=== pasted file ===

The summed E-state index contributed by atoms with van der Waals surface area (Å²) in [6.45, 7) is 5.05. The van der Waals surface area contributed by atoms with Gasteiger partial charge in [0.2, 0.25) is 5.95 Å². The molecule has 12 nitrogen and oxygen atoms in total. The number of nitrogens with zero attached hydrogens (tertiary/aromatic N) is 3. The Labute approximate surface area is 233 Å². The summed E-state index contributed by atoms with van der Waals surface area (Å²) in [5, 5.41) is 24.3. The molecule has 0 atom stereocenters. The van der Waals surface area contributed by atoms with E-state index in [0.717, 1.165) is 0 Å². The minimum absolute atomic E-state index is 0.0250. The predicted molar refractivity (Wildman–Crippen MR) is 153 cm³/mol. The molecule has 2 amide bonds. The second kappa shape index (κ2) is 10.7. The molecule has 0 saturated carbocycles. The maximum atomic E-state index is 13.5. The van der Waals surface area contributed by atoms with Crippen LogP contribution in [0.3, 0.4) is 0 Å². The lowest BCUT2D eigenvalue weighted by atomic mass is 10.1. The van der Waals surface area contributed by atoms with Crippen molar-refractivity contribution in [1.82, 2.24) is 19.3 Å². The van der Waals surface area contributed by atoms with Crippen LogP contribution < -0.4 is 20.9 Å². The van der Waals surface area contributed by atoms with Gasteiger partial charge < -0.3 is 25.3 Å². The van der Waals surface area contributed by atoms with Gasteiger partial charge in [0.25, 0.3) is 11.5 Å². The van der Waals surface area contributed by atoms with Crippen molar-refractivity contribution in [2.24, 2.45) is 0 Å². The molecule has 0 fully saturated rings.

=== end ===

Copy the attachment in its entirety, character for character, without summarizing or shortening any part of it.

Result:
The summed E-state index contributed by atoms with van der Waals surface area (Å²) in [6.45, 7) is 5.05. The van der Waals surface area contributed by atoms with Gasteiger partial charge in [0.2, 0.25) is 5.95 Å². The molecule has 12 nitrogen and oxygen atoms in total. The number of nitrogens with zero attached hydrogens (tertiary/aromatic N) is 3. The Labute approximate surface area is 233 Å². The summed E-state index contributed by atoms with van der Waals surface area (Å²) in [5, 5.41) is 24.3. The molecule has 0 atom stereocenters. The van der Waals surface area contributed by atoms with E-state index in [0.717, 1.165) is 0 Å². The minimum absolute atomic E-state index is 0.0250. The predicted molar refractivity (Wildman–Crippen MR) is 153 cm³/mol. The molecule has 2 amide bonds. The second kappa shape index (κ2) is 10.7. The molecule has 0 saturated carbocycles. The maximum atomic E-state index is 13.5. The van der Waals surface area contributed by atoms with Crippen LogP contribution in [0.3, 0.4) is 0 Å². The lowest BCUT2D eigenvalue weighted by atomic mass is 10.1. The van der Waals surface area contributed by atoms with Crippen molar-refractivity contribution in [1.82, 2.24) is 19.3 Å². The van der Waals surface area contributed by atoms with Crippen LogP contribution < -0.4 is 20.9 Å². The van der Waals surface area contributed by atoms with Gasteiger partial charge < -0.3 is 25.3 Å². The van der Waals surface area contributed by atoms with Gasteiger partial charge in [0.25, 0.3) is 11.5 Å². The van der Waals surface area contributed by atoms with Crippen molar-refractivity contribution in [2.24, 2.45) is 0 Å². The molecule has 0 fully saturated rings.